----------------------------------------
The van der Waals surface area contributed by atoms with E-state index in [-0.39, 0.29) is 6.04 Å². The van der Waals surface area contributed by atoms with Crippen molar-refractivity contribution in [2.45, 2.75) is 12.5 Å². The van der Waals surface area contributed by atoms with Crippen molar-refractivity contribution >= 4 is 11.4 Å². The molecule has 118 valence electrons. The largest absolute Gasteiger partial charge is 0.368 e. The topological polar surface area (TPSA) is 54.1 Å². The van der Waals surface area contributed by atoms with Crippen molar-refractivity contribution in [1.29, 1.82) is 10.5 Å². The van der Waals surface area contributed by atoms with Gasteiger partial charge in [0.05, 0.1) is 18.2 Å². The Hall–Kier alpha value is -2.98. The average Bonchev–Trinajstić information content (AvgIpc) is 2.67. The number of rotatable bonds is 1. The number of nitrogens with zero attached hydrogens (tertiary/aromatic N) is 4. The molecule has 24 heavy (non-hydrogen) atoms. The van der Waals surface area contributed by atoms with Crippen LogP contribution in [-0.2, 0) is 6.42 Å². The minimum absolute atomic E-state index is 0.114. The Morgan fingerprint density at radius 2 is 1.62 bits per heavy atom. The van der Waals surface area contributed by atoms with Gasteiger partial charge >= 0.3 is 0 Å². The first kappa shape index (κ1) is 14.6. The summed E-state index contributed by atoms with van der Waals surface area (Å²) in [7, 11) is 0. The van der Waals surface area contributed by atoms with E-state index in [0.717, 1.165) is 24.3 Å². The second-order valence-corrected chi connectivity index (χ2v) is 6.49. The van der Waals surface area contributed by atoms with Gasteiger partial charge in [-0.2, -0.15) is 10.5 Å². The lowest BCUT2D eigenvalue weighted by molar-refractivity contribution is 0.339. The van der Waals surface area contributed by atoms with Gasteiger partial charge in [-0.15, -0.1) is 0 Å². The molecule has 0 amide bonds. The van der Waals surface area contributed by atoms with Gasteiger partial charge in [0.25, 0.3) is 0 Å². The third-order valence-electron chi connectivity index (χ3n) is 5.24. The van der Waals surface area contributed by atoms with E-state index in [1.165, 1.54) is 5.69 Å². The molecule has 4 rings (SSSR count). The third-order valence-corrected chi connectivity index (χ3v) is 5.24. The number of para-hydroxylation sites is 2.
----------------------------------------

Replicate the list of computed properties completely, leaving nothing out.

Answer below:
The van der Waals surface area contributed by atoms with E-state index in [-0.39, 0.29) is 6.04 Å². The van der Waals surface area contributed by atoms with Crippen molar-refractivity contribution in [2.45, 2.75) is 12.5 Å². The van der Waals surface area contributed by atoms with Crippen molar-refractivity contribution >= 4 is 11.4 Å². The molecule has 118 valence electrons. The largest absolute Gasteiger partial charge is 0.368 e. The topological polar surface area (TPSA) is 54.1 Å². The van der Waals surface area contributed by atoms with Crippen molar-refractivity contribution in [1.29, 1.82) is 10.5 Å². The van der Waals surface area contributed by atoms with Gasteiger partial charge in [0.05, 0.1) is 18.2 Å². The Hall–Kier alpha value is -2.98. The average Bonchev–Trinajstić information content (AvgIpc) is 2.67. The number of rotatable bonds is 1. The number of nitrogens with zero attached hydrogens (tertiary/aromatic N) is 4. The molecule has 24 heavy (non-hydrogen) atoms. The van der Waals surface area contributed by atoms with Crippen LogP contribution in [-0.2, 0) is 6.42 Å². The minimum absolute atomic E-state index is 0.114. The Morgan fingerprint density at radius 2 is 1.62 bits per heavy atom. The van der Waals surface area contributed by atoms with Gasteiger partial charge >= 0.3 is 0 Å². The first kappa shape index (κ1) is 14.6. The summed E-state index contributed by atoms with van der Waals surface area (Å²) in [7, 11) is 0. The van der Waals surface area contributed by atoms with E-state index in [0.717, 1.165) is 24.3 Å². The second-order valence-corrected chi connectivity index (χ2v) is 6.49. The van der Waals surface area contributed by atoms with Gasteiger partial charge in [-0.2, -0.15) is 10.5 Å². The lowest BCUT2D eigenvalue weighted by molar-refractivity contribution is 0.339. The van der Waals surface area contributed by atoms with Gasteiger partial charge in [-0.15, -0.1) is 0 Å². The molecule has 0 amide bonds. The van der Waals surface area contributed by atoms with Gasteiger partial charge in [0.25, 0.3) is 0 Å². The third-order valence-electron chi connectivity index (χ3n) is 5.24. The van der Waals surface area contributed by atoms with E-state index in [1.165, 1.54) is 5.69 Å². The molecule has 4 rings (SSSR count). The third-order valence-corrected chi connectivity index (χ3v) is 5.24. The number of para-hydroxylation sites is 2.